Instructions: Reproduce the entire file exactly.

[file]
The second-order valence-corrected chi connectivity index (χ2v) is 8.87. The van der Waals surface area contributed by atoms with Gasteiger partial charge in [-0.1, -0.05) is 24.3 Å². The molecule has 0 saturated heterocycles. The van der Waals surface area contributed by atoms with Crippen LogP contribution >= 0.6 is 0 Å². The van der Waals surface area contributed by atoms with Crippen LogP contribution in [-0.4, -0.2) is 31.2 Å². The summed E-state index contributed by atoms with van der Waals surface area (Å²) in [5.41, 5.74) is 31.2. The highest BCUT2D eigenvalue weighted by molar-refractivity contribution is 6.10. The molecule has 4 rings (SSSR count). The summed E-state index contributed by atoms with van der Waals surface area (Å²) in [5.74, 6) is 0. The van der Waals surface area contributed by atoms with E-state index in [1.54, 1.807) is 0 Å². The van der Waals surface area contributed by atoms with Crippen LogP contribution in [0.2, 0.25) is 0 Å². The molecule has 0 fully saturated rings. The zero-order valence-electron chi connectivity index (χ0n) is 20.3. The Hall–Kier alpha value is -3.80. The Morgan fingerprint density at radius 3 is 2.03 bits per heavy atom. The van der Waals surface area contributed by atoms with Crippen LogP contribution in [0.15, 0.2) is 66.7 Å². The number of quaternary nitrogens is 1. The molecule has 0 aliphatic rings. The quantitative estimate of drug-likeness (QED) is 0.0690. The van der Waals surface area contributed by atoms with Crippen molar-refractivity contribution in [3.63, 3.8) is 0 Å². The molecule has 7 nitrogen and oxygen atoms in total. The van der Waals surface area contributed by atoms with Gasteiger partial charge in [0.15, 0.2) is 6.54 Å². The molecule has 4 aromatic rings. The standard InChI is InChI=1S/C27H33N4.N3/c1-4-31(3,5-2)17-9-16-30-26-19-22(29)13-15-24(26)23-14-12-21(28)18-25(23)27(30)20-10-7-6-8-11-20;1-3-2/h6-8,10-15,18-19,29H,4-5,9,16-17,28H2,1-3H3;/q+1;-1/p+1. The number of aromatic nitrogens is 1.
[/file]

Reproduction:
The second-order valence-corrected chi connectivity index (χ2v) is 8.87. The van der Waals surface area contributed by atoms with Gasteiger partial charge in [-0.1, -0.05) is 24.3 Å². The molecule has 0 saturated heterocycles. The van der Waals surface area contributed by atoms with Crippen LogP contribution >= 0.6 is 0 Å². The van der Waals surface area contributed by atoms with Crippen LogP contribution in [-0.4, -0.2) is 31.2 Å². The summed E-state index contributed by atoms with van der Waals surface area (Å²) in [5.41, 5.74) is 31.2. The highest BCUT2D eigenvalue weighted by molar-refractivity contribution is 6.10. The molecule has 4 rings (SSSR count). The summed E-state index contributed by atoms with van der Waals surface area (Å²) in [5.74, 6) is 0. The van der Waals surface area contributed by atoms with E-state index in [1.54, 1.807) is 0 Å². The van der Waals surface area contributed by atoms with Crippen LogP contribution in [0.2, 0.25) is 0 Å². The molecule has 0 fully saturated rings. The zero-order valence-electron chi connectivity index (χ0n) is 20.3. The Hall–Kier alpha value is -3.80. The Morgan fingerprint density at radius 3 is 2.03 bits per heavy atom. The van der Waals surface area contributed by atoms with Crippen LogP contribution in [0.15, 0.2) is 66.7 Å². The number of quaternary nitrogens is 1. The molecule has 0 aliphatic rings. The quantitative estimate of drug-likeness (QED) is 0.0690. The van der Waals surface area contributed by atoms with Crippen molar-refractivity contribution in [3.63, 3.8) is 0 Å². The molecule has 7 nitrogen and oxygen atoms in total. The van der Waals surface area contributed by atoms with Gasteiger partial charge in [0.15, 0.2) is 6.54 Å². The molecule has 4 aromatic rings. The standard InChI is InChI=1S/C27H33N4.N3/c1-4-31(3,5-2)17-9-16-30-26-19-22(29)13-15-24(26)23-14-12-21(28)18-25(23)27(30)20-10-7-6-8-11-20;1-3-2/h6-8,10-15,18-19,29H,4-5,9,16-17,28H2,1-3H3;/q+1;-1/p+1. The number of aromatic nitrogens is 1.